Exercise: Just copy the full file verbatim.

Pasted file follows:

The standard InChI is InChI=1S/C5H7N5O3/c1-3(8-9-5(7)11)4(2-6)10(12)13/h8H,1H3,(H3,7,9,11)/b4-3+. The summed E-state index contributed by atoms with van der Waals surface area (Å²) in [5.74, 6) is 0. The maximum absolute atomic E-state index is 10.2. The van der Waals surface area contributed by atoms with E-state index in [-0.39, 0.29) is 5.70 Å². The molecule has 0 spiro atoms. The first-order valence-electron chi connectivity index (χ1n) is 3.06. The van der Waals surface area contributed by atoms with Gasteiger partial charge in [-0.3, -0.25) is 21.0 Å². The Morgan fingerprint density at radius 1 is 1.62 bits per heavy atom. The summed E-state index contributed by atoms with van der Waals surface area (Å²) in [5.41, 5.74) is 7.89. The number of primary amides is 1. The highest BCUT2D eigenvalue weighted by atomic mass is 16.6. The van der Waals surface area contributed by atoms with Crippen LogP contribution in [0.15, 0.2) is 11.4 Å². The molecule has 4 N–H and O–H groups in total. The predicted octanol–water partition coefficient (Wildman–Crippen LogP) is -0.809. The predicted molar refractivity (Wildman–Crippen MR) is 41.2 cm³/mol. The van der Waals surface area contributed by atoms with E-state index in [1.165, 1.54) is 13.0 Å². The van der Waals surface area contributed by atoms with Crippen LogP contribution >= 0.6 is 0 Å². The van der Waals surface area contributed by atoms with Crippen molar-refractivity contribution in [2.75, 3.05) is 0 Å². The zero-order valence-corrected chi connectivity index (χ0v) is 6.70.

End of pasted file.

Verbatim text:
The standard InChI is InChI=1S/C5H7N5O3/c1-3(8-9-5(7)11)4(2-6)10(12)13/h8H,1H3,(H3,7,9,11)/b4-3+. The summed E-state index contributed by atoms with van der Waals surface area (Å²) in [5.74, 6) is 0. The maximum absolute atomic E-state index is 10.2. The van der Waals surface area contributed by atoms with E-state index in [-0.39, 0.29) is 5.70 Å². The molecule has 0 spiro atoms. The first-order valence-electron chi connectivity index (χ1n) is 3.06. The van der Waals surface area contributed by atoms with Gasteiger partial charge in [-0.3, -0.25) is 21.0 Å². The Morgan fingerprint density at radius 1 is 1.62 bits per heavy atom. The summed E-state index contributed by atoms with van der Waals surface area (Å²) in [5.41, 5.74) is 7.89. The number of primary amides is 1. The highest BCUT2D eigenvalue weighted by atomic mass is 16.6. The van der Waals surface area contributed by atoms with Crippen LogP contribution in [0.15, 0.2) is 11.4 Å². The molecule has 4 N–H and O–H groups in total. The predicted octanol–water partition coefficient (Wildman–Crippen LogP) is -0.809. The predicted molar refractivity (Wildman–Crippen MR) is 41.2 cm³/mol. The van der Waals surface area contributed by atoms with E-state index in [1.165, 1.54) is 13.0 Å². The van der Waals surface area contributed by atoms with Crippen LogP contribution >= 0.6 is 0 Å². The van der Waals surface area contributed by atoms with Crippen molar-refractivity contribution in [2.75, 3.05) is 0 Å². The zero-order valence-corrected chi connectivity index (χ0v) is 6.70.